Color of Money: Here's why some coupes have destination weddings
WASHINGTON -- It never occurred to me that some couples plan destination weddings as a maneuver to eliminate potential guests.
They don't actually want you at their wedding, so they purposefully plot for it to take place at some exotic location, knowing you can't afford to come.
"A relative of mine and his fiancée know a lot of people where they live," one reader wrote. "If they had invited everyone that they felt they should have invited to their wedding, they could have filled the National Cathedral. They worried about how to reduce the guest list without offending the uninvited. Their solution was to have a destination wedding. A lot fewer people attended."
Recently I wrote about a Bankrate.com poll that found that 56 percent of Americans dislike destination weddings, and the comments I received showed me that couples might want to leave you out on purpose.
I was surprised by this subterfuge.
"The people I've known to have destination weddings were having them to avoid the hassle of a regular wedding and reduce possible family drama by having fewer people attend," one reader wrote.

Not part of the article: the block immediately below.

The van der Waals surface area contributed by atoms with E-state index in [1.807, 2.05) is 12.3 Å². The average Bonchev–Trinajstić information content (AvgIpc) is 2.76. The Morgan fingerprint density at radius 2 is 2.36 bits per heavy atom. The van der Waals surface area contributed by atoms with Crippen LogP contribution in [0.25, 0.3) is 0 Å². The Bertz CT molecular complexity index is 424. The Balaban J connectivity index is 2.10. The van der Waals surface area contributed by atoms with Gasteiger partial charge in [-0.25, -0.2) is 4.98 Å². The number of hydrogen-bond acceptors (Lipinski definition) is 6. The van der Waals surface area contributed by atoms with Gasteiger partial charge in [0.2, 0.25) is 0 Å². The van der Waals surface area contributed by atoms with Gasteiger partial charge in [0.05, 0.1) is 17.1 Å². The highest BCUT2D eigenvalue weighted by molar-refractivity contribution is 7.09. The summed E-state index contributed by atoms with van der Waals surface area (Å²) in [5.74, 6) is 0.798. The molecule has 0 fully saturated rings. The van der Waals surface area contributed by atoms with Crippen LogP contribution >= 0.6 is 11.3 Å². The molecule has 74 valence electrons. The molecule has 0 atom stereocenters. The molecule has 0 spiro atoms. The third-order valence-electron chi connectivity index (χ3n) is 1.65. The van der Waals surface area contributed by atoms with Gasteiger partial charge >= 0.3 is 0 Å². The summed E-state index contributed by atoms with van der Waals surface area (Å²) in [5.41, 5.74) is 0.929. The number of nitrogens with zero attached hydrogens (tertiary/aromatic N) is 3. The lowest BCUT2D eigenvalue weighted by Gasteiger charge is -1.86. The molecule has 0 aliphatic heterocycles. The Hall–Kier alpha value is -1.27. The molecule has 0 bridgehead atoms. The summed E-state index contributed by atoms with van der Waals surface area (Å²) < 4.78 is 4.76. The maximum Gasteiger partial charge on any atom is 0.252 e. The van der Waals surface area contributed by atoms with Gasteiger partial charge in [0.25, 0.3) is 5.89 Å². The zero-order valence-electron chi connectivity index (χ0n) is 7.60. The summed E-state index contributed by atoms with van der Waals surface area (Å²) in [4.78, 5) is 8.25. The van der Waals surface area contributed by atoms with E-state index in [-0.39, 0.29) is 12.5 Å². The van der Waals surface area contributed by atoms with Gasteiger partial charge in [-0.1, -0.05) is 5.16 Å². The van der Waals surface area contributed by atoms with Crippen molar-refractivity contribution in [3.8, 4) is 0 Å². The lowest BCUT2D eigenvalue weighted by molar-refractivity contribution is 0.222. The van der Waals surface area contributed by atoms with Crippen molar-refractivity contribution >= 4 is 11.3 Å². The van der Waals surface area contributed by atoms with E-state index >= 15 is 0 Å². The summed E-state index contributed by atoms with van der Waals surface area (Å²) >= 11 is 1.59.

A reader in Chicago tweeted: "@SingletaryM has a column saying people should stop having destination weddings because it's a big ask for attendees. That's exactly why my wife and I had a destination wedding. Only the people we really wanted there would make such an effort. Not coming? Whew. Good."
Planning a destination wedding seems like an outrageous way to simply limit your guest list. Here's one short line you can use if you're questioned about the number of guests you've asked to witness your nuptials: "We can't afford (or don't want) a wedding large enough to accommodate everyone who might want to come."
Then stand your ground. Sure, you might lose friends or risk a fracture in your family. But trust me: Those folks won't likely come to your financial rescue when the need arises.
The same is true if you're an invited guest.